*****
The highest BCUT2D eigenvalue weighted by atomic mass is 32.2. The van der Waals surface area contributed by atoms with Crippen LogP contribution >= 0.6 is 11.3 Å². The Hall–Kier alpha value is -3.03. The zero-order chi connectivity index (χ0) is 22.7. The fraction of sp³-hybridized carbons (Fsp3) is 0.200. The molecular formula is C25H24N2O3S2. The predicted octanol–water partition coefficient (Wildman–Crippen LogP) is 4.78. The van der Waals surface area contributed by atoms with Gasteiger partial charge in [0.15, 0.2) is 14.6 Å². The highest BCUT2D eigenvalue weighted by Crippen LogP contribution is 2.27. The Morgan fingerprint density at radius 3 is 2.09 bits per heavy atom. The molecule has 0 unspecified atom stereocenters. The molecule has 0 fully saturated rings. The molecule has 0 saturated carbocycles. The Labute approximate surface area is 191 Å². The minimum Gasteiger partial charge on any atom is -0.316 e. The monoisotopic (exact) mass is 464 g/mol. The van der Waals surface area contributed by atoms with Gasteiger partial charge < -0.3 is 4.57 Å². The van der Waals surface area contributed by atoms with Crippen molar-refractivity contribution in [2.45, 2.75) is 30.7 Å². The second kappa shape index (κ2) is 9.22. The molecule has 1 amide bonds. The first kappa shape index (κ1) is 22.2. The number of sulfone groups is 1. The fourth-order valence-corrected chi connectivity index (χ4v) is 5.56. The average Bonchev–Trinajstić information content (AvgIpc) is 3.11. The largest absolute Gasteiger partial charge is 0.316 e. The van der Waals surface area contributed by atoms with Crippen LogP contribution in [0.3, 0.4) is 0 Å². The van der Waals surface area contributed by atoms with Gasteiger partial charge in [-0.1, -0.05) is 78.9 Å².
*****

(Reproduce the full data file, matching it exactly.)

The highest BCUT2D eigenvalue weighted by atomic mass is 32.2. The van der Waals surface area contributed by atoms with Crippen LogP contribution >= 0.6 is 11.3 Å². The Hall–Kier alpha value is -3.03. The zero-order chi connectivity index (χ0) is 22.7. The fraction of sp³-hybridized carbons (Fsp3) is 0.200. The molecular formula is C25H24N2O3S2. The predicted octanol–water partition coefficient (Wildman–Crippen LogP) is 4.78. The van der Waals surface area contributed by atoms with Gasteiger partial charge in [0.15, 0.2) is 14.6 Å². The highest BCUT2D eigenvalue weighted by Crippen LogP contribution is 2.27. The Morgan fingerprint density at radius 3 is 2.09 bits per heavy atom. The molecule has 0 unspecified atom stereocenters. The molecule has 0 fully saturated rings. The molecule has 0 saturated carbocycles. The Labute approximate surface area is 191 Å². The minimum Gasteiger partial charge on any atom is -0.316 e. The monoisotopic (exact) mass is 464 g/mol. The van der Waals surface area contributed by atoms with Gasteiger partial charge < -0.3 is 4.57 Å². The van der Waals surface area contributed by atoms with Crippen molar-refractivity contribution in [2.45, 2.75) is 30.7 Å². The second kappa shape index (κ2) is 9.22. The molecule has 1 amide bonds. The first kappa shape index (κ1) is 22.2. The number of sulfone groups is 1. The fourth-order valence-corrected chi connectivity index (χ4v) is 5.56. The average Bonchev–Trinajstić information content (AvgIpc) is 3.11. The largest absolute Gasteiger partial charge is 0.316 e. The van der Waals surface area contributed by atoms with Crippen LogP contribution in [0.3, 0.4) is 0 Å². The van der Waals surface area contributed by atoms with Gasteiger partial charge in [-0.1, -0.05) is 78.9 Å².